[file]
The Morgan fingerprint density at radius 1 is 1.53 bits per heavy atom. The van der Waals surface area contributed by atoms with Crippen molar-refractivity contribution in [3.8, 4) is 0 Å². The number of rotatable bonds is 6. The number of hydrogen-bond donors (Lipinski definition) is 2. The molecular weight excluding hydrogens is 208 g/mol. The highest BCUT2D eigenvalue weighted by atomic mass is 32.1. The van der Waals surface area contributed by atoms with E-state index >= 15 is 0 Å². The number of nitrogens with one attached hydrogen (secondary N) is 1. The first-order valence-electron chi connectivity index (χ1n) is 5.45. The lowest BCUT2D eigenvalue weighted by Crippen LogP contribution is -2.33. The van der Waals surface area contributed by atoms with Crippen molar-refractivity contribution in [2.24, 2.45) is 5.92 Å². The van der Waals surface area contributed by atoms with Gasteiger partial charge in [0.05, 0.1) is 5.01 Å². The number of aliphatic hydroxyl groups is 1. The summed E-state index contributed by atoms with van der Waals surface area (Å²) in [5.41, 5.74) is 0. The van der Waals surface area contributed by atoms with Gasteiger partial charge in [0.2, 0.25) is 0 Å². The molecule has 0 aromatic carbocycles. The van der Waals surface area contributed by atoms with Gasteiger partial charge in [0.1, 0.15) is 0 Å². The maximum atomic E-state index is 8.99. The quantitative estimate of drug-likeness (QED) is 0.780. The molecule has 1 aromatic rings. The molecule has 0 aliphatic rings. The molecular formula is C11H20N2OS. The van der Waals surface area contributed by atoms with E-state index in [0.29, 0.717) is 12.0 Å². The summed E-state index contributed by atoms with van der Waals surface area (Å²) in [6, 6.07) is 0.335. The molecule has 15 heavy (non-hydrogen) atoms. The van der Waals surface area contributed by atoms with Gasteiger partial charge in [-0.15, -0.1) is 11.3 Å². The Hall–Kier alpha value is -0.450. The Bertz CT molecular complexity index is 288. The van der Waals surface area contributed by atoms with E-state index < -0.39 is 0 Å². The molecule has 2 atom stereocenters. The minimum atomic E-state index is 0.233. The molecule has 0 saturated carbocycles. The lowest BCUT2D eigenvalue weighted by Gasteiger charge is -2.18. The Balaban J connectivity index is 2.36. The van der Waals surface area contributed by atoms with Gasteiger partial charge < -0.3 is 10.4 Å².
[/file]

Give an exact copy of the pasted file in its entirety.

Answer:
The Morgan fingerprint density at radius 1 is 1.53 bits per heavy atom. The van der Waals surface area contributed by atoms with Crippen molar-refractivity contribution in [3.8, 4) is 0 Å². The number of rotatable bonds is 6. The number of hydrogen-bond donors (Lipinski definition) is 2. The molecular weight excluding hydrogens is 208 g/mol. The highest BCUT2D eigenvalue weighted by atomic mass is 32.1. The van der Waals surface area contributed by atoms with E-state index >= 15 is 0 Å². The number of nitrogens with one attached hydrogen (secondary N) is 1. The first-order valence-electron chi connectivity index (χ1n) is 5.45. The lowest BCUT2D eigenvalue weighted by Crippen LogP contribution is -2.33. The van der Waals surface area contributed by atoms with Crippen molar-refractivity contribution in [2.24, 2.45) is 5.92 Å². The van der Waals surface area contributed by atoms with Gasteiger partial charge in [0.05, 0.1) is 5.01 Å². The number of aliphatic hydroxyl groups is 1. The summed E-state index contributed by atoms with van der Waals surface area (Å²) in [5.41, 5.74) is 0. The van der Waals surface area contributed by atoms with Gasteiger partial charge in [0.2, 0.25) is 0 Å². The molecule has 0 aromatic carbocycles. The van der Waals surface area contributed by atoms with Gasteiger partial charge in [0.1, 0.15) is 0 Å². The maximum atomic E-state index is 8.99. The quantitative estimate of drug-likeness (QED) is 0.780. The molecule has 1 aromatic rings. The molecule has 0 aliphatic rings. The molecular formula is C11H20N2OS. The van der Waals surface area contributed by atoms with E-state index in [0.29, 0.717) is 12.0 Å². The summed E-state index contributed by atoms with van der Waals surface area (Å²) in [6, 6.07) is 0.335. The molecule has 15 heavy (non-hydrogen) atoms. The van der Waals surface area contributed by atoms with Gasteiger partial charge in [-0.15, -0.1) is 11.3 Å². The Hall–Kier alpha value is -0.450. The Bertz CT molecular complexity index is 288. The van der Waals surface area contributed by atoms with E-state index < -0.39 is 0 Å². The molecule has 2 atom stereocenters. The minimum atomic E-state index is 0.233. The molecule has 0 saturated carbocycles. The lowest BCUT2D eigenvalue weighted by Gasteiger charge is -2.18. The Balaban J connectivity index is 2.36. The van der Waals surface area contributed by atoms with Gasteiger partial charge < -0.3 is 10.4 Å².